George & Wendy Show

Wendy Parker

The difference between passionate speech and the truth

| August 09, 2017

I understand having a passion for something, I really do. I’ve spent a great deal of my life being passionate about one cause or another, or having violent mood swings, it depends on who you ask. Either way, I do understand having a passion, and supporting another person in theirs.

In that vein of support, and because of my own fascination with the industry, I’ve become very passionate about the flagrant disregard for truth in statements people who should know better make to the press about truckers and the industry in general.

The sleep apnea rulemaking has been shelved for now, and for those of us who believe there are far too many regulations already, we understand when a rule like this is made law, the government takes control away from individual companies to run their business as they see fit. Government policy may not be as strict as company rule, and is far more open to litigious challenge. Company policy is something people agree to with a signature — these policies might not be fair, but if they don’t violate FMCSA rule or law, that signature is solid assurance their policies will be adhered to or the driver is history, plain and simple.

The people who advocated hard for hard-fast screening protocol to become law are righteously indignant in their remarks to the press, and I understand this. I know what it’s like to feel incredibly strong about a cause, which is why I led in with the thing about passion. But here’s the thing: you can’t let the passion lead you to make broad and unfounded statements to a national press outlet about an entire industry. It degrades your position exponentially.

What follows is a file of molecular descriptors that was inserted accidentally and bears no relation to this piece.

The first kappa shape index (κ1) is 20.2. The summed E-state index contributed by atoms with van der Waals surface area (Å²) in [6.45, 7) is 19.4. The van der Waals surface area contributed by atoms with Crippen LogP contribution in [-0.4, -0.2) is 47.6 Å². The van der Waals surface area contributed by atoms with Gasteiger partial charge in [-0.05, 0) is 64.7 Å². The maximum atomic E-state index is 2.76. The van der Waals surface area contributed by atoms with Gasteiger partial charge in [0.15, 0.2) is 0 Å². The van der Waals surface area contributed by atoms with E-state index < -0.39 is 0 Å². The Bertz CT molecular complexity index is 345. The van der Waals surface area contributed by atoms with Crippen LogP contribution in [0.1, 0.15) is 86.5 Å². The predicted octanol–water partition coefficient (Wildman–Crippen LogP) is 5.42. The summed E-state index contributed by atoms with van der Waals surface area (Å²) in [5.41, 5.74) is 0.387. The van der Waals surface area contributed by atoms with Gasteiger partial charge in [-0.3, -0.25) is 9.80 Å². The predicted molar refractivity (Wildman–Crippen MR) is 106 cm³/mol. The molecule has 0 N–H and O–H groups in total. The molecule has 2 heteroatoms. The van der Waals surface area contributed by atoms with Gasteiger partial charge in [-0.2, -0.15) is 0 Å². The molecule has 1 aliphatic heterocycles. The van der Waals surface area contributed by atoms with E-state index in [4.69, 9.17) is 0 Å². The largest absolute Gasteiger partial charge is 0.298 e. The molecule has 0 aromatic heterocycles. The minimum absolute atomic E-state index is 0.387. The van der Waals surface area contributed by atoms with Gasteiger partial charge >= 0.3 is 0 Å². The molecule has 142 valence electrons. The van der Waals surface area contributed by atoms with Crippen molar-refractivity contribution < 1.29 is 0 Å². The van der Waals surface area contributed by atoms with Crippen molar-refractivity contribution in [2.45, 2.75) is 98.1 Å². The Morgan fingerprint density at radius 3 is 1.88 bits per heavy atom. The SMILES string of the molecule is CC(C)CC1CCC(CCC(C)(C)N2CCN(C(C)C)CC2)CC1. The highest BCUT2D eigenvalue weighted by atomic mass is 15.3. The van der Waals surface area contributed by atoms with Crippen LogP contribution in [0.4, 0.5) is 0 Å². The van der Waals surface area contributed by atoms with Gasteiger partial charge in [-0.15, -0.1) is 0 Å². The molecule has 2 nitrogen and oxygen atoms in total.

Sarah Feinberg, former head of the Federal Railroad Administration, felt passionate enough to go on CBS Evening News and make this statement, “You cannot argue that this is not putting the public safety at risk. It means that the next time someone’s driving down the highway, next to a big rig, that driver is more likely to be nodding off” [emphasis added is mine]. She goes on to make a similar broad statement about passenger train engineers.

Hold on, Sarah, back up a minute.

I was with you on the public safety thing, and willing to send you a nice letter with the same argument I gave above. Have you been on the highways lately? Honey, let me tell you, the fact that half a million people aren’t killed every day is one of the reasons I can attest to a higher being. Truckers aren’t your problem on the highways. The general public is your problem on the highways. I can’t speak for the railroad tracks, for the same reasons you probably shouldn’t be speaking for the trucking industry.

Washington would do good to learn that we’re not their enemies and start crafting these laws in ways that actually do benefit safety, instead of flying off at the mouth with statements that are unequivocally untrue. Use your powers for good, Sarah, we’re counting on people like you.

DOT withdraws rule to set sleep apnea screening criteria for truckers

A sleep apnea rule would give clarity to medical examiners, carrier employers and drivers themselves about what criteria or combination of criteria would prompt a ...

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